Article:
4. The Massachusetts state senate president who, as you probably could have assumed, is a Democrat.

    5. I had a long response AC/MA, which I accidentally blew away. Here's a piece of it
      several Democratic commentators, including David Axelrod, Jonathan Prince, Matthew Yglesias, and Jonathan Chait have stated that they believe the charges are either weak or unwarranted.[18][19]

      Harvard Law School professor Alan Dershowitz stated that "The two statutes under which Gov. Perry was indicted are reminiscent of the old Soviet Union — you know, abuse of authority. The idea of indicting him because he threatened to veto spending unless a district attorney who was caught drinking and driving resigned, that's not anything for a criminal indictment. That's a political issue." [20] He added, "it's so important to put a stop to it now, to say the criminal law is reserved for real crimes, not for political differences where a party in power or out of power gets revenge against the other party. That's just not the way to use the criminal justice [system]."[21] On August 16, 2014, Perry called the indictment a political move and an abuse of power, and vowed to fight the charges.[22] The Texas Democratic Party asked Perry to resign.[5]

      Major newspapers including The New York Times ("appears to be the product of an overzealous prosecution"), The Los Angeles Times ("the courts are the wrong place to settle political scores"), The Washington Post ("The grand jury, however, would criminalize Mr. Perry’s conduct by twisting the pertinent statutes into a pair of pretzels"), and USA Today ("Politics as usual should not be a violation of criminal law") criticized the indictment.[23][24][25][26] The Dallas Morning News editorially said that the key question for the jury to decide after hearing all the evidence is “[d]id our governor violate state law in how and why he withheld that funding?”[27]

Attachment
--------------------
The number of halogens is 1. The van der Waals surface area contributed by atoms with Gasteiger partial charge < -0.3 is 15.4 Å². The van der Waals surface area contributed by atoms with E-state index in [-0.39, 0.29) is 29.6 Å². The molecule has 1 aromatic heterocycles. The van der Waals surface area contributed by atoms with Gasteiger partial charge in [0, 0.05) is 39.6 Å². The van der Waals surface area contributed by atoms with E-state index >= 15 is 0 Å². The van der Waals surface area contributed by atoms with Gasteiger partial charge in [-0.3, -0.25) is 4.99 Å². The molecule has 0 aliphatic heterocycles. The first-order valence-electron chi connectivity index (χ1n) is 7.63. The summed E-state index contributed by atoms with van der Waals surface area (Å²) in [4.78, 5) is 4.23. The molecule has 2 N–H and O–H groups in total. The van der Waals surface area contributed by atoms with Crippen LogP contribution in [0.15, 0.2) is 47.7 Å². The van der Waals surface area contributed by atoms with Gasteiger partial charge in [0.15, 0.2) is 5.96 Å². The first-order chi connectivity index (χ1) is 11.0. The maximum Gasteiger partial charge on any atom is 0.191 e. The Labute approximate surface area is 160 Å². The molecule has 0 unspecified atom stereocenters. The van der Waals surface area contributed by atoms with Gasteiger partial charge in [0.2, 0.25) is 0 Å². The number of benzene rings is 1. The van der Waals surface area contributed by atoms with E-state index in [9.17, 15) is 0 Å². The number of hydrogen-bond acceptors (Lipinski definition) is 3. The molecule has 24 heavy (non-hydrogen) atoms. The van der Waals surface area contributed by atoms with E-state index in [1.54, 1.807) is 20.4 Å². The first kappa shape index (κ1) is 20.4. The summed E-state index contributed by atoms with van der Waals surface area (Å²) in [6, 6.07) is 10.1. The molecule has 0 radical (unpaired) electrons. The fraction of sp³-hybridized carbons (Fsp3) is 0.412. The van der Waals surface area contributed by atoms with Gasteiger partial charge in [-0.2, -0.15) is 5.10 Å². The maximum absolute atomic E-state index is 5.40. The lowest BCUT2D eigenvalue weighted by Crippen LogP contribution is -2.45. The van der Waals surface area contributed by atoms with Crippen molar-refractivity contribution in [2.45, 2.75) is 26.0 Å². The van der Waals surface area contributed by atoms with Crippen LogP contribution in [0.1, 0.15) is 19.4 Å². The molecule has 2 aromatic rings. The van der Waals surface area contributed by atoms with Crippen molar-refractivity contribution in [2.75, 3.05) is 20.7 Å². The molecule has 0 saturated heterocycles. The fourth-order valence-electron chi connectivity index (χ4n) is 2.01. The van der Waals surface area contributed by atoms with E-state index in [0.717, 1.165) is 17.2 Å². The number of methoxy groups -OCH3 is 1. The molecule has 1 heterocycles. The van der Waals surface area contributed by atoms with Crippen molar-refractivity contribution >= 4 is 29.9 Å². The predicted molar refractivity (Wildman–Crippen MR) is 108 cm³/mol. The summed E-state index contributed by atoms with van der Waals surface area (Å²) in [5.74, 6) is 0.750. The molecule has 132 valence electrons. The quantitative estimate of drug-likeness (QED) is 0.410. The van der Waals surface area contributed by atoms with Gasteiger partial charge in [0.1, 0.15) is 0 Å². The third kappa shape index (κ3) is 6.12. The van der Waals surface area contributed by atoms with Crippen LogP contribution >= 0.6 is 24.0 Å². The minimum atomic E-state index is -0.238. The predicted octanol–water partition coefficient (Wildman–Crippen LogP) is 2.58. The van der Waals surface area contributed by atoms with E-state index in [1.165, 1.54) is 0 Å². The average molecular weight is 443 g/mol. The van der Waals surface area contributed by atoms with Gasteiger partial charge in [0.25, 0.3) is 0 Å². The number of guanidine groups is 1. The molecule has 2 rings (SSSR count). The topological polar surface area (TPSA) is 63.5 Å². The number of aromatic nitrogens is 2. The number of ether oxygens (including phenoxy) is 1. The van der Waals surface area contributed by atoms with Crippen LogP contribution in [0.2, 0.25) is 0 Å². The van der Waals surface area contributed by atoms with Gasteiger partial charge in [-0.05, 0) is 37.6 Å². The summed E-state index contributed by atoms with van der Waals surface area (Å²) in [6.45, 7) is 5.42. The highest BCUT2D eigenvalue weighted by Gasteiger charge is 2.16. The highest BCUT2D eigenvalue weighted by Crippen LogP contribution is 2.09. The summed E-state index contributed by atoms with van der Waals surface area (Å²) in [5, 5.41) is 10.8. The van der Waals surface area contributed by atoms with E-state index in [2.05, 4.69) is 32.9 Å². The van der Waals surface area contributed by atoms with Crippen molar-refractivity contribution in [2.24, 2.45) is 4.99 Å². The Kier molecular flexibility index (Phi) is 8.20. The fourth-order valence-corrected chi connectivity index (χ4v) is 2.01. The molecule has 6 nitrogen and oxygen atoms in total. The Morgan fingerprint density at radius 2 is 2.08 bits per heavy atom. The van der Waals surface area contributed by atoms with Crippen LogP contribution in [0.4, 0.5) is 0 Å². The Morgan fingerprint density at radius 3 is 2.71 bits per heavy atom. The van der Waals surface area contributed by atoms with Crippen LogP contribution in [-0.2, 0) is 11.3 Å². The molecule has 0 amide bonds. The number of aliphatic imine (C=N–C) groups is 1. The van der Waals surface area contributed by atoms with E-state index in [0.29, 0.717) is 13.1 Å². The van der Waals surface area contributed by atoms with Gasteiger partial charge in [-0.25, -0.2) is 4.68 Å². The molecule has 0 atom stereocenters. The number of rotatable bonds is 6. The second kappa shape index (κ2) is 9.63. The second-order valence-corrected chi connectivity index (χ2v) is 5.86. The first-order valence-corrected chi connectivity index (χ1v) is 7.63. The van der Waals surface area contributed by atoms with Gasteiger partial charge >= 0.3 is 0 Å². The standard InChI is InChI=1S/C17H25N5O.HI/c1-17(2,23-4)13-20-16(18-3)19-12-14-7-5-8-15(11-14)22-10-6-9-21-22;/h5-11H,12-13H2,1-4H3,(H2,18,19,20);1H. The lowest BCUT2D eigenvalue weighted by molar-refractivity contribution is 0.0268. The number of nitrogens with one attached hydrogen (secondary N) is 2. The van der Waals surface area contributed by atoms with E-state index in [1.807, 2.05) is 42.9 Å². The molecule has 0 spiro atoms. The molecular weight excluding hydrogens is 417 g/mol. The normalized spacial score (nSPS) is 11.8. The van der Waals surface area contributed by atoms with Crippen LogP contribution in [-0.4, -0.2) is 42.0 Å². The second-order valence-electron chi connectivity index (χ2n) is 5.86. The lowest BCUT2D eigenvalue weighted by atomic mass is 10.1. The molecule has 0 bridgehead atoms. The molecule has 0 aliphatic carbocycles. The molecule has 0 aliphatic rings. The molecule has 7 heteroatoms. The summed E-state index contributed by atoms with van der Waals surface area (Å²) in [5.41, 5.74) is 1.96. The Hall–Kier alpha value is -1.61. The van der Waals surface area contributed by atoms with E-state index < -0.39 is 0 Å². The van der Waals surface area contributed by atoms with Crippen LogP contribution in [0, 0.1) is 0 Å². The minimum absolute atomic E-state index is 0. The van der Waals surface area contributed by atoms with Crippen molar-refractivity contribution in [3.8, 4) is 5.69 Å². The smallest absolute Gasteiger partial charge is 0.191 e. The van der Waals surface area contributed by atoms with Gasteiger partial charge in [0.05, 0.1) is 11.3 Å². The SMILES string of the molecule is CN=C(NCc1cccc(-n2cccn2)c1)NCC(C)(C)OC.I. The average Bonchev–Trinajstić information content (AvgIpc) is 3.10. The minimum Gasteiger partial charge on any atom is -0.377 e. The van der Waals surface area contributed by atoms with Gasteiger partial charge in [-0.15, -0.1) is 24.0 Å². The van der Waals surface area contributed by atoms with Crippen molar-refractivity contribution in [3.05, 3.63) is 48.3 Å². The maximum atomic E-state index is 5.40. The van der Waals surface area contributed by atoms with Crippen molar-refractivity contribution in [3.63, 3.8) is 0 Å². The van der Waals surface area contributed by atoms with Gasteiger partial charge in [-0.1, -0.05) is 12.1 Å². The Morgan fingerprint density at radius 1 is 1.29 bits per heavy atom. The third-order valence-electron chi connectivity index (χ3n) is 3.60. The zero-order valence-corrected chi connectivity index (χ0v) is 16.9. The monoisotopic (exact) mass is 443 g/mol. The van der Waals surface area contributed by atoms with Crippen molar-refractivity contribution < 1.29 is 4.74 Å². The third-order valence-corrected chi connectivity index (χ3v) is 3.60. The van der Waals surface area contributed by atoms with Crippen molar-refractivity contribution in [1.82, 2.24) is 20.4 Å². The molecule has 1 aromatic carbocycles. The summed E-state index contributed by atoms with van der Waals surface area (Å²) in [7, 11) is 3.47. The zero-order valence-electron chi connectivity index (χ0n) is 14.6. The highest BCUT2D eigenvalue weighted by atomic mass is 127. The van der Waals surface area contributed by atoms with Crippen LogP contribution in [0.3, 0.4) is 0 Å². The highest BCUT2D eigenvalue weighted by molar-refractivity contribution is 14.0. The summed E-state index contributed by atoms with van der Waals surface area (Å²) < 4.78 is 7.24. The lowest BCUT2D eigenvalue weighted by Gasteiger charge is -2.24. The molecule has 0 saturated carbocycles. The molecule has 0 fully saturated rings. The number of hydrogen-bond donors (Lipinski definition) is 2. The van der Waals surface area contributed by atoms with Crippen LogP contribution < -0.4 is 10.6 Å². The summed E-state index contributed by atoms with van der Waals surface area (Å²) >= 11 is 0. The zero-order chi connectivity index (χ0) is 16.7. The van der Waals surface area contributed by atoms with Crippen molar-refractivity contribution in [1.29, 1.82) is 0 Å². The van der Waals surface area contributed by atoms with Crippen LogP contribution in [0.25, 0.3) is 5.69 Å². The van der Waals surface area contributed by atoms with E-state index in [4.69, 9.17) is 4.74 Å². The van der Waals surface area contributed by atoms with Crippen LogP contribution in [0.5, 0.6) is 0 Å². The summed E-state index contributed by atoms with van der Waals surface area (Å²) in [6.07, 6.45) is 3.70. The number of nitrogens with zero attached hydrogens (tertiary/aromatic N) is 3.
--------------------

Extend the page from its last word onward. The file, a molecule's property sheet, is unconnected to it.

Eugene Volokh, UCLA School of Law professor, writing in the Washington Post said that the Texas Constitution gives Perry the right to veto bills and he cannot be prosecuted for using his lawful and constitutional authority as Texas Governor.[28]

    6. Another piece regarding Ted Stevens, from New York Times
      The Justice Department has found that two prosecutors involved in the botched 2008 corruption trial of Senator Ted Stevens engaged in “reckless professional misconduct,” but it stopped short of firing the men, saying their mistakes were not intentional.

      In a cover letter to a 672-page report provided to Congress on Thursday, alongside additional attachments and findings, the Justice Department said the two prosecutors would be suspended without pay — Joseph Bottini for 40 days, and James Goeke for 15 days.

      Mr. Stevens, Republican of Alaska, was charged during the Bush administration with failing to report that an oil services firm had remodeled his house. He was convicted just before the 2008 election and lost his seat — briefly giving Democrats a filibuster-proof majority in the Senate, which enabled them to pass the health care law.